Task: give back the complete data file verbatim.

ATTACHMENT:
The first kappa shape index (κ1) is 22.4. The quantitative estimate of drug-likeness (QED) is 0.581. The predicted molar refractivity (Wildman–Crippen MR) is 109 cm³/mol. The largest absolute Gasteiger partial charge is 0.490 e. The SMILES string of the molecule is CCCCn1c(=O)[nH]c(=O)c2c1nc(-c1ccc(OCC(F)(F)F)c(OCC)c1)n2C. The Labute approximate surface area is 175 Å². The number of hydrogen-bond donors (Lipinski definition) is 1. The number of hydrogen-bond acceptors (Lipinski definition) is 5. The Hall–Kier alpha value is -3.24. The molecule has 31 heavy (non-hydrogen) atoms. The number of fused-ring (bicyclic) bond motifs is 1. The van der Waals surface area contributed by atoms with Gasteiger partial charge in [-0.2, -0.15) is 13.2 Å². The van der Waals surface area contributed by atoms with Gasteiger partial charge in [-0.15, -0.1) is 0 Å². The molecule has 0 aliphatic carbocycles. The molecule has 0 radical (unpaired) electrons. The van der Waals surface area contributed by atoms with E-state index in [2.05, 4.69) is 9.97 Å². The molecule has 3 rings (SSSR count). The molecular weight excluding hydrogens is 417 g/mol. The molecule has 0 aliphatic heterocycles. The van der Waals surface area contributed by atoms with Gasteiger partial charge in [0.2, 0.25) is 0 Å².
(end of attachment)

The first kappa shape index (κ1) is 22.4. The quantitative estimate of drug-likeness (QED) is 0.581. The predicted molar refractivity (Wildman–Crippen MR) is 109 cm³/mol. The largest absolute Gasteiger partial charge is 0.490 e. The SMILES string of the molecule is CCCCn1c(=O)[nH]c(=O)c2c1nc(-c1ccc(OCC(F)(F)F)c(OCC)c1)n2C. The Labute approximate surface area is 175 Å². The number of hydrogen-bond donors (Lipinski definition) is 1. The number of hydrogen-bond acceptors (Lipinski definition) is 5. The Hall–Kier alpha value is -3.24. The molecule has 31 heavy (non-hydrogen) atoms. The number of fused-ring (bicyclic) bond motifs is 1. The van der Waals surface area contributed by atoms with Gasteiger partial charge in [-0.2, -0.15) is 13.2 Å². The van der Waals surface area contributed by atoms with Gasteiger partial charge in [-0.15, -0.1) is 0 Å². The molecule has 0 aliphatic carbocycles. The molecule has 0 radical (unpaired) electrons. The van der Waals surface area contributed by atoms with E-state index in [2.05, 4.69) is 9.97 Å². The molecule has 3 rings (SSSR count). The molecular weight excluding hydrogens is 417 g/mol. The molecule has 0 aliphatic heterocycles. The van der Waals surface area contributed by atoms with Gasteiger partial charge in [0.2, 0.25) is 0 Å².